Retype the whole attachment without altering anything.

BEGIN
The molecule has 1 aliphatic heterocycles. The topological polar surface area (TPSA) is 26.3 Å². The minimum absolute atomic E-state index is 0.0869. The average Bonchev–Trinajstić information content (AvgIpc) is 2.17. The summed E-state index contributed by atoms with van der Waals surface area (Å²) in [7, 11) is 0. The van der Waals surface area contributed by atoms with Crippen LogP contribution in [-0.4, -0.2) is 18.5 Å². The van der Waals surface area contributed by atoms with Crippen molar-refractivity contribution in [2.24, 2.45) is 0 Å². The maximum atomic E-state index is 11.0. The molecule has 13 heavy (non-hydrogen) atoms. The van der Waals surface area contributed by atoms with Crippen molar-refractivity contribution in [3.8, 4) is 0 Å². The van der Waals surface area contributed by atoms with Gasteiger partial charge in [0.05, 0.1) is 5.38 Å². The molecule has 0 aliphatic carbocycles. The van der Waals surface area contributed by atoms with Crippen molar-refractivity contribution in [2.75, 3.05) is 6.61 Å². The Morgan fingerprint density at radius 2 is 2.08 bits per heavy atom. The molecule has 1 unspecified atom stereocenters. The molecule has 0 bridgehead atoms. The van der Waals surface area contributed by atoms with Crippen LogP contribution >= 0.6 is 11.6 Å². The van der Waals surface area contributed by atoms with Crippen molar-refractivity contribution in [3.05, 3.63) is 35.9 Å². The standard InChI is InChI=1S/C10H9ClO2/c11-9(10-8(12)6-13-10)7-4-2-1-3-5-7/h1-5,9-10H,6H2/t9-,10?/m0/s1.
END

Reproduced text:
The molecule has 1 aliphatic heterocycles. The topological polar surface area (TPSA) is 26.3 Å². The minimum absolute atomic E-state index is 0.0869. The average Bonchev–Trinajstić information content (AvgIpc) is 2.17. The summed E-state index contributed by atoms with van der Waals surface area (Å²) in [7, 11) is 0. The van der Waals surface area contributed by atoms with Crippen LogP contribution in [-0.4, -0.2) is 18.5 Å². The van der Waals surface area contributed by atoms with Crippen molar-refractivity contribution in [2.24, 2.45) is 0 Å². The maximum atomic E-state index is 11.0. The molecule has 13 heavy (non-hydrogen) atoms. The van der Waals surface area contributed by atoms with Crippen molar-refractivity contribution in [3.8, 4) is 0 Å². The van der Waals surface area contributed by atoms with Gasteiger partial charge in [0.05, 0.1) is 5.38 Å². The molecule has 0 aliphatic carbocycles. The van der Waals surface area contributed by atoms with Crippen molar-refractivity contribution in [2.75, 3.05) is 6.61 Å². The Morgan fingerprint density at radius 2 is 2.08 bits per heavy atom. The molecule has 1 unspecified atom stereocenters. The molecule has 0 bridgehead atoms. The van der Waals surface area contributed by atoms with Crippen LogP contribution >= 0.6 is 11.6 Å². The van der Waals surface area contributed by atoms with Crippen molar-refractivity contribution in [3.05, 3.63) is 35.9 Å². The standard InChI is InChI=1S/C10H9ClO2/c11-9(10-8(12)6-13-10)7-4-2-1-3-5-7/h1-5,9-10H,6H2/t9-,10?/m0/s1.